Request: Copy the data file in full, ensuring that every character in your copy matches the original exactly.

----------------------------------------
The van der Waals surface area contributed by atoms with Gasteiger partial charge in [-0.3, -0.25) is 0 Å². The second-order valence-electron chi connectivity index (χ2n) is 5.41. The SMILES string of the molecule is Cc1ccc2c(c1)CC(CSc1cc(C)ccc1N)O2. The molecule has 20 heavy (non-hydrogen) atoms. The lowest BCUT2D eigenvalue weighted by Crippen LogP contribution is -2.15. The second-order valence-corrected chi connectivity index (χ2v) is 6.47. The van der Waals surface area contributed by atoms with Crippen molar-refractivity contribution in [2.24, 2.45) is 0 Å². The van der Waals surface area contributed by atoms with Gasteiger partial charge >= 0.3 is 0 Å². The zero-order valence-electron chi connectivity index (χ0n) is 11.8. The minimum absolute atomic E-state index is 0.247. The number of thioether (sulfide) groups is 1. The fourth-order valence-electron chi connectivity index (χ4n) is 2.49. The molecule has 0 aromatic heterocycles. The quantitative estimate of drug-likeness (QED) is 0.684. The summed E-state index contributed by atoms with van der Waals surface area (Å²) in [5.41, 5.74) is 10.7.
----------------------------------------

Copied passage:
The van der Waals surface area contributed by atoms with Gasteiger partial charge in [-0.3, -0.25) is 0 Å². The second-order valence-electron chi connectivity index (χ2n) is 5.41. The SMILES string of the molecule is Cc1ccc2c(c1)CC(CSc1cc(C)ccc1N)O2. The molecule has 20 heavy (non-hydrogen) atoms. The lowest BCUT2D eigenvalue weighted by Crippen LogP contribution is -2.15. The second-order valence-corrected chi connectivity index (χ2v) is 6.47. The van der Waals surface area contributed by atoms with Crippen molar-refractivity contribution in [2.24, 2.45) is 0 Å². The van der Waals surface area contributed by atoms with Gasteiger partial charge >= 0.3 is 0 Å². The zero-order valence-electron chi connectivity index (χ0n) is 11.8. The minimum absolute atomic E-state index is 0.247. The number of thioether (sulfide) groups is 1. The fourth-order valence-electron chi connectivity index (χ4n) is 2.49. The molecule has 0 aromatic heterocycles. The quantitative estimate of drug-likeness (QED) is 0.684. The summed E-state index contributed by atoms with van der Waals surface area (Å²) in [5.41, 5.74) is 10.7.